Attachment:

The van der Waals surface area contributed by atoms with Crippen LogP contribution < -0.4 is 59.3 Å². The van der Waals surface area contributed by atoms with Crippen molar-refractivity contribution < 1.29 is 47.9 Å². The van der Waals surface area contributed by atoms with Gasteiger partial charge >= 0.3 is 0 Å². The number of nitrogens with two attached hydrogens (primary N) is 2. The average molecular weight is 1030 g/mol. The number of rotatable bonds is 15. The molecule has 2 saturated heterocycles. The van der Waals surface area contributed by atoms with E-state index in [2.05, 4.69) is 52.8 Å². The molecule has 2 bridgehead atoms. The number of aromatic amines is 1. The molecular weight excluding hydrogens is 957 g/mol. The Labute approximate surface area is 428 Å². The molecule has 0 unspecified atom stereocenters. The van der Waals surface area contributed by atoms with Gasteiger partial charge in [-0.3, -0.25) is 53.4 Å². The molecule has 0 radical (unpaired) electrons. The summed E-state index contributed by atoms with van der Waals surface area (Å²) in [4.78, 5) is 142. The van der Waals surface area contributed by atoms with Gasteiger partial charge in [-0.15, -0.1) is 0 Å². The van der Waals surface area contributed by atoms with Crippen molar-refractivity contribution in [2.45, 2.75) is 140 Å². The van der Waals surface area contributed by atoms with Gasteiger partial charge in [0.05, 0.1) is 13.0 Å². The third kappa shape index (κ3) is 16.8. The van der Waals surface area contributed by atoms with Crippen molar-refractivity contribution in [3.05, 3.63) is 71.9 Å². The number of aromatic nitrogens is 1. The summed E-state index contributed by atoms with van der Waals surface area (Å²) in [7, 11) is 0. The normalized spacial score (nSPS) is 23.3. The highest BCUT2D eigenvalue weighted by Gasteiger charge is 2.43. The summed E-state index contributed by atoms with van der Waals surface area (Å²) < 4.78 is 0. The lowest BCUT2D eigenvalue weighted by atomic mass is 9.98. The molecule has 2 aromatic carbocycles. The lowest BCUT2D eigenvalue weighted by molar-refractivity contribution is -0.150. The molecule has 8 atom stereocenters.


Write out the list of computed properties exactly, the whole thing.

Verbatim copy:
The van der Waals surface area contributed by atoms with Crippen LogP contribution < -0.4 is 59.3 Å². The van der Waals surface area contributed by atoms with Crippen molar-refractivity contribution < 1.29 is 47.9 Å². The van der Waals surface area contributed by atoms with Gasteiger partial charge >= 0.3 is 0 Å². The number of nitrogens with two attached hydrogens (primary N) is 2. The average molecular weight is 1030 g/mol. The number of rotatable bonds is 15. The molecule has 2 saturated heterocycles. The van der Waals surface area contributed by atoms with E-state index in [2.05, 4.69) is 52.8 Å². The molecule has 2 bridgehead atoms. The number of aromatic amines is 1. The molecular weight excluding hydrogens is 957 g/mol. The Labute approximate surface area is 428 Å². The molecule has 0 unspecified atom stereocenters. The van der Waals surface area contributed by atoms with Gasteiger partial charge in [-0.3, -0.25) is 53.4 Å². The molecule has 0 radical (unpaired) electrons. The summed E-state index contributed by atoms with van der Waals surface area (Å²) in [4.78, 5) is 142. The van der Waals surface area contributed by atoms with Gasteiger partial charge in [-0.15, -0.1) is 0 Å². The van der Waals surface area contributed by atoms with Crippen molar-refractivity contribution in [2.45, 2.75) is 140 Å². The van der Waals surface area contributed by atoms with Gasteiger partial charge in [0.05, 0.1) is 13.0 Å². The third kappa shape index (κ3) is 16.8. The van der Waals surface area contributed by atoms with Crippen molar-refractivity contribution in [3.05, 3.63) is 71.9 Å². The number of aromatic nitrogens is 1. The summed E-state index contributed by atoms with van der Waals surface area (Å²) in [7, 11) is 0. The normalized spacial score (nSPS) is 23.3. The highest BCUT2D eigenvalue weighted by Gasteiger charge is 2.43. The summed E-state index contributed by atoms with van der Waals surface area (Å²) < 4.78 is 0. The lowest BCUT2D eigenvalue weighted by atomic mass is 9.98. The molecule has 2 aromatic carbocycles. The lowest BCUT2D eigenvalue weighted by molar-refractivity contribution is -0.150. The molecule has 8 atom stereocenters.